Different daily schedules, no x-block, no Tuesday dress, socially distanced halls, up staircases and down staircases, eating lunch in new places and masks. So many things have changed in our daily lives, both on and off campus.
And in addition to all those changes, students, faculty and staff at St. George’s are all having to adapt to the introduction of Canvas into our community.
Canvas is a learning management system used by professors, teachers, and students at schools and universities all over the world. Canvas allows teachers to post assignments and grades, make class announcements, and conduct online discussions.
Previously, St. George’s scheduling platform was Veracross, which had some, but not all of the same features as Canvas. St. George’s has kept Veracross for attendance and communication with families, but students are using Canvas as their primary learning management platform.
The change might take some getting used to.
“Everybody’s gonna have to work into it,” said junior Chloe Lewis, who is learning from home full time this year. ”We know Veracross really well. Canvas just has more options and you can upload files, so I can upload my homework a lot easier virtually, because I can’t turn it in physically or anything, which is really helpful.”
The ability to submit assignments through Canvas is perceived as a major benefit not only for students, but teachers, too.
“I like the idea that it allows students to submit work to me by uploading files,” pre-calculus teacher Mr. Bruce Timmons said. “That becomes easier when I’m dealing with offline students. It collects the work in one spot, rather than me trying to fish through my emails.”
Ms. Crista Smothers and Mr. Mike Smothers, both technologically savvy Collierville campus teachers, have been creating resources and leading teachers through the process of adapting to the program.
“We like digging in and figuring out problems,” Ms. Smothers said. “So we volunteered to help train teachers.”
While learning Canvas hasn’t been easy for every teacher, one thing Mr. Timmons has seen as an immediate benefit is the increase in student access to grades.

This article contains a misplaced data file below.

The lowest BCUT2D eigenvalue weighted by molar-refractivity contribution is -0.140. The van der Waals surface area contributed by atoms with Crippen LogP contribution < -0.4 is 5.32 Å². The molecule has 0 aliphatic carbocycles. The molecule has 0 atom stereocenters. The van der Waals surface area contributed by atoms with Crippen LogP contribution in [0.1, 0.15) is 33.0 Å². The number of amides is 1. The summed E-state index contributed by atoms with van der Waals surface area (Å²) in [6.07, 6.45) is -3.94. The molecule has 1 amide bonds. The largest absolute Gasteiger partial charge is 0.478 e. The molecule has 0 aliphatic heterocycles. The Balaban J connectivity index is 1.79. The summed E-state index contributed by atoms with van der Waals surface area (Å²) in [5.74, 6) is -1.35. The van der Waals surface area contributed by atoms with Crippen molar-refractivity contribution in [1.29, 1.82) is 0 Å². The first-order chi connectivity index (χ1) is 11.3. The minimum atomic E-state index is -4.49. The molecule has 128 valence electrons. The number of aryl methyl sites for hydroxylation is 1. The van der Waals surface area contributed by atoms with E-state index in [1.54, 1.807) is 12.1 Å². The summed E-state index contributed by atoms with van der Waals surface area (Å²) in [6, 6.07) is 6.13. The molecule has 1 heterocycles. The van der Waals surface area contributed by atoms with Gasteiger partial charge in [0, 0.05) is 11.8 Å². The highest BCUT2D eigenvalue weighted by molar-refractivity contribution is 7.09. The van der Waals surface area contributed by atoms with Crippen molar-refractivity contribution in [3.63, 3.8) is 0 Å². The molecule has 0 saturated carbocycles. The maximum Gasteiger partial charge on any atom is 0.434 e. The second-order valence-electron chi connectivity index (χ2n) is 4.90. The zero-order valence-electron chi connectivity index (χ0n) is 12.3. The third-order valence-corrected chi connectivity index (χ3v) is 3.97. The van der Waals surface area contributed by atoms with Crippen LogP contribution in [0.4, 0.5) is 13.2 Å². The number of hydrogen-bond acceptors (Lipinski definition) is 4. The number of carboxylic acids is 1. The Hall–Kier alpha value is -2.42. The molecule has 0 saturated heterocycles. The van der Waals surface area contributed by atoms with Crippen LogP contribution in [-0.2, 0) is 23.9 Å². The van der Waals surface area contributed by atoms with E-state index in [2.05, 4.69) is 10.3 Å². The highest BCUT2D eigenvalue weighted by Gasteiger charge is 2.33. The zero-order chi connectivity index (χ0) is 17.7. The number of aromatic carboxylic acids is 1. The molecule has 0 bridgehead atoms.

“Previously, I saw the movement and activity of students and concern about their grades being very clustered around when grades were going to become visible to their parents,” Mr. Timmons said. “Now, grades are available all the time, so I feel like the makeup work is smoothed out. It keeps the students from being further behind.”
Junior Craig Allen agrees.
“I like the fact that we can always see our grades,” Allen said. “I like to see them all the time now because I don’t get surprised by stuff anymore.”
Not every student feels the same way, however. Senior Dean Campbell said he worries that too much access to grades can be hard on some students.
“I like it to an extent. I think it’s good where I can just check where I’m at,” Campbell said. “But for my friends and other people who take grades as more of a reflection of their self-worth and take them more seriously and don’t really take them like I do, it becomes a lot harder and mentally taxing.”
Campbell is not alone in encountering challenges with Canvas.
“Not all of the teachers use it, which is kind of a problem, but when everybody’s using it, it’s really nice,” Lewis said of her experience with Canvas so far. “It’s small things that happened on Veracross too. It’s just teachers not putting in the homework ahead of time or something.”
Allen pointed to the same challenges, but expressed confidence that teachers would be able to figure out the new system eventually.
“Teachers have been struggling recently with Canvas,” Allen said. “I think that once they get used to it, then it’ll be alright.”
Ms. Smothers acknowledged that teachers aren’t using Canvas perfectly yet.
“Yes, it’s a learning curve. Yes, there are things we are still figuring out,” Ms. Smothers said. “But as far as being able to provide the content to my students, I think it’s a huge benefit that we’ve got that system now.”